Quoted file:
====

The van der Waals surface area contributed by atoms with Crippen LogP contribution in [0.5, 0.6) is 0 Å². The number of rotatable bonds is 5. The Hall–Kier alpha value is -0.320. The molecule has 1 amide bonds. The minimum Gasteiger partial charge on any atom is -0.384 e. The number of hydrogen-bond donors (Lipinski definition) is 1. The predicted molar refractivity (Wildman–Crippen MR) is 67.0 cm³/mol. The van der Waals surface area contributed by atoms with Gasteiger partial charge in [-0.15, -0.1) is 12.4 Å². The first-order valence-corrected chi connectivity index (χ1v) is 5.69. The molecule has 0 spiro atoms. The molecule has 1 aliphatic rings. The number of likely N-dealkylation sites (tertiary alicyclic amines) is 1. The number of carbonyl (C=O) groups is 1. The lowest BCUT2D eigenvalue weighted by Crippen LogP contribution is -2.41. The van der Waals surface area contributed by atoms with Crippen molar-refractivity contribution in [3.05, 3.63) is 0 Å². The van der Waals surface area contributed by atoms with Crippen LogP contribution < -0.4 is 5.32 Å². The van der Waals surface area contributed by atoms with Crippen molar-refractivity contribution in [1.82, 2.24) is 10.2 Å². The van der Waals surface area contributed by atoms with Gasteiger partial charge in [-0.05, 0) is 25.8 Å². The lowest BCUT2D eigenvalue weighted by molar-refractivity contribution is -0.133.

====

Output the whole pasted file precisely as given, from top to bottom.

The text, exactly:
The van der Waals surface area contributed by atoms with Crippen LogP contribution in [0.5, 0.6) is 0 Å². The number of rotatable bonds is 5. The Hall–Kier alpha value is -0.320. The molecule has 1 amide bonds. The minimum Gasteiger partial charge on any atom is -0.384 e. The number of hydrogen-bond donors (Lipinski definition) is 1. The predicted molar refractivity (Wildman–Crippen MR) is 67.0 cm³/mol. The van der Waals surface area contributed by atoms with Gasteiger partial charge in [-0.15, -0.1) is 12.4 Å². The first-order valence-corrected chi connectivity index (χ1v) is 5.69. The molecule has 0 spiro atoms. The molecule has 1 aliphatic rings. The number of likely N-dealkylation sites (tertiary alicyclic amines) is 1. The number of carbonyl (C=O) groups is 1. The lowest BCUT2D eigenvalue weighted by Crippen LogP contribution is -2.41. The van der Waals surface area contributed by atoms with Crippen molar-refractivity contribution in [3.05, 3.63) is 0 Å². The van der Waals surface area contributed by atoms with Crippen LogP contribution < -0.4 is 5.32 Å². The van der Waals surface area contributed by atoms with Crippen molar-refractivity contribution in [1.82, 2.24) is 10.2 Å². The van der Waals surface area contributed by atoms with Gasteiger partial charge in [-0.05, 0) is 25.8 Å². The lowest BCUT2D eigenvalue weighted by molar-refractivity contribution is -0.133.